#security, #rutos, #rut

December 15, 2022

One of the key features of our products is their software. At Teltonika Networks, we use our own, in-house software (RutOS) based on OpenWRT – which itself is an open-source code. If you’re not a computer engineer, a code being “open-source” means that it’s publicly available for inspection and scrutiny, as opposed to closed-source code being hidden and, therefore, unavailable. 


The software code of Teltonika Networks would not be considered open-source, as it has deviated greatly from OpenWRT on which it’s based, and we do not publicly share our code in its entirety (we share certain parts due to the GNU General Public License). However, being based on an open-source project does raise the following question: does it mean our code is less secure?


In short – no. 




In the world of security, cyber or otherwise, information is often king: the less information others have, the more secure you are. Applying this logic to the  open vs. source code debate, the basic assumption is that closed-source is more secure because it isn’t directly accessible to cyber attackers. However, this assumption is incorrect – primarily because attackers don’t actually need the source code to find security vulnerabilities. This doesn’t mean the source code can be removed from the security conversation, only that it isn’t as critical an element you might assume. In addition, a skilled cyber attacker can reverse-engineer a closed-source code by a number of known tools and methods if needed, meaning that just keeping the code hidden is not a guarantee of security.


It’s also important to note that being open means being more aware of your vulnerabilities and taking the necessary steps to ensure your security. These vulnerabilities can be less obvious to closed-source software, and it can be easy for its engineers to assume being closed is, by itself, a security measure, and that additional security measures are more optional than a requirement. In other words, closed-source software can get too comfortable with its closed nature. It’s for this very reason that we conduct periodic third-party security assessments, such as the recent testing performed on RutOS by NTT Security Holdings.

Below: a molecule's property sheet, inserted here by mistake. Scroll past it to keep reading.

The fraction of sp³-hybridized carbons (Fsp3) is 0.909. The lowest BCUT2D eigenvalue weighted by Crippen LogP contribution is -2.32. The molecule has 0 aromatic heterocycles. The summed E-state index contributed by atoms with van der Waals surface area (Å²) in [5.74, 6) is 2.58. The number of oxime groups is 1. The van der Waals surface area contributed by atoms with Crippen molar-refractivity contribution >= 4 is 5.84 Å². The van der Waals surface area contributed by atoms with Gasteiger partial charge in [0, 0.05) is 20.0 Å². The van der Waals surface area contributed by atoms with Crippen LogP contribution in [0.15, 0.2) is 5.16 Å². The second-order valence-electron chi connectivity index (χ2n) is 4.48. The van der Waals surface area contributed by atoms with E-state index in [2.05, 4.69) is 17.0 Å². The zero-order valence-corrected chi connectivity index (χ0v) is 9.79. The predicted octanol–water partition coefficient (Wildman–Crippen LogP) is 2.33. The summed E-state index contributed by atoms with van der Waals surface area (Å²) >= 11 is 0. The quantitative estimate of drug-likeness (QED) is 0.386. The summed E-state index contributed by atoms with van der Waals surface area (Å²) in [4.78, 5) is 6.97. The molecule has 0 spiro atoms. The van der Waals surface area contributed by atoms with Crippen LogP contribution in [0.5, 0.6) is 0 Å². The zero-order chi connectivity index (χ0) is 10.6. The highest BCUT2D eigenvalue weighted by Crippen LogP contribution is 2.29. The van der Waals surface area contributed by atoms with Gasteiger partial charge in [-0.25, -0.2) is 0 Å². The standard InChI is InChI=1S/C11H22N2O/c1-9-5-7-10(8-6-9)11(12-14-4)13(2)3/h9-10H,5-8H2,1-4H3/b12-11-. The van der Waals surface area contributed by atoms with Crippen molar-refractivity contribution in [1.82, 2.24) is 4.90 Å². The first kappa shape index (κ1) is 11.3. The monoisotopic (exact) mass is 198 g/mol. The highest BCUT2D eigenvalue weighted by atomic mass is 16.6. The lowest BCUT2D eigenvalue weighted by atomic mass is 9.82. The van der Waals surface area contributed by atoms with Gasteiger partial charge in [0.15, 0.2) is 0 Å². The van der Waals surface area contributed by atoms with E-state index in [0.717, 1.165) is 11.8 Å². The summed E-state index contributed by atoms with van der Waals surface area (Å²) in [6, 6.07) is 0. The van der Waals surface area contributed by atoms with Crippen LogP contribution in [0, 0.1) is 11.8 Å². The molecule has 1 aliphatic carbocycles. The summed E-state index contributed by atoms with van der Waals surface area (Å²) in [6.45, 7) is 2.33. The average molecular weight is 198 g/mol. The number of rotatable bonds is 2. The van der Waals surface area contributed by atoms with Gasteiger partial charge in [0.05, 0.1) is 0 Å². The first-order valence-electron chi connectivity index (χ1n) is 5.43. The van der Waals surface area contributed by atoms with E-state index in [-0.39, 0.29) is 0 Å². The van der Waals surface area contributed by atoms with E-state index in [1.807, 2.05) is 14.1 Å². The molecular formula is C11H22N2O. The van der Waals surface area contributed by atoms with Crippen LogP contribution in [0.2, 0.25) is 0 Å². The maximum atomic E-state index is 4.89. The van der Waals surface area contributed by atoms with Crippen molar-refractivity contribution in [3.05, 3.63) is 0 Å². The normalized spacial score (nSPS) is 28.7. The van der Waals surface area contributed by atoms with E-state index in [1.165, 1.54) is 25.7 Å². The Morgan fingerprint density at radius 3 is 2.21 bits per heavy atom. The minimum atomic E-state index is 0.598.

Open-source software has a significant security benefit closed-source does not: public security. To put it simply, since open source is widely available and used, more people in the industry have the incentive to continuously ensure its security. When everyone can see the treasure, more eyes are watching for anyone trying to steal it. Vincent Rijmen, a developer of the Advanced Encryption Standard encryption algorithm, explains that open source is better for more easily spotting and fixing security vulnerabilities, “Not only because more people can look at it, but, more importantly, because the model forces people to write more clear code, and to adhere to standards. This in turn facilitates security review.”

A good example of this is the Open Source Security Foundation, a cross-industry organization committed to advancing open-source security for all. Such initiatives make it so it isn’t only the source code that’s openly available, but also the tools, services, training, infrastructure, and resources needed for its security. 



Security is only one of the reasons we chose to base our software on OpenWRT. Teltonika Networks’ Head of Security, Deividas Vyšniauskas, explains it best: “Stability, performance, and flexibility were also key deciding factors, as well as a positive reputation among network and security engineers alike. From that starting point, the deviation was necessary, as we wanted to create a versatile firmware with many capabilities that will meet all sorts of industry needs.”


In summary, the security of open-source software isn’t a function of whether its code is open-source or closed-source. Neither type of code, by itself, are a guarantee of anything. Rather, it’s the circumstance and open nature of open-source code that drives the increased collective efforts to keep it secure. More hands work with it, and so more hands care about it. 


This very much resonates with us, as Teltonika Networks is founded upon the principle of connectivity for the progress of all – by all. Our software is based on open code, and we’re not merely confident in its security. We’re proud of it. 

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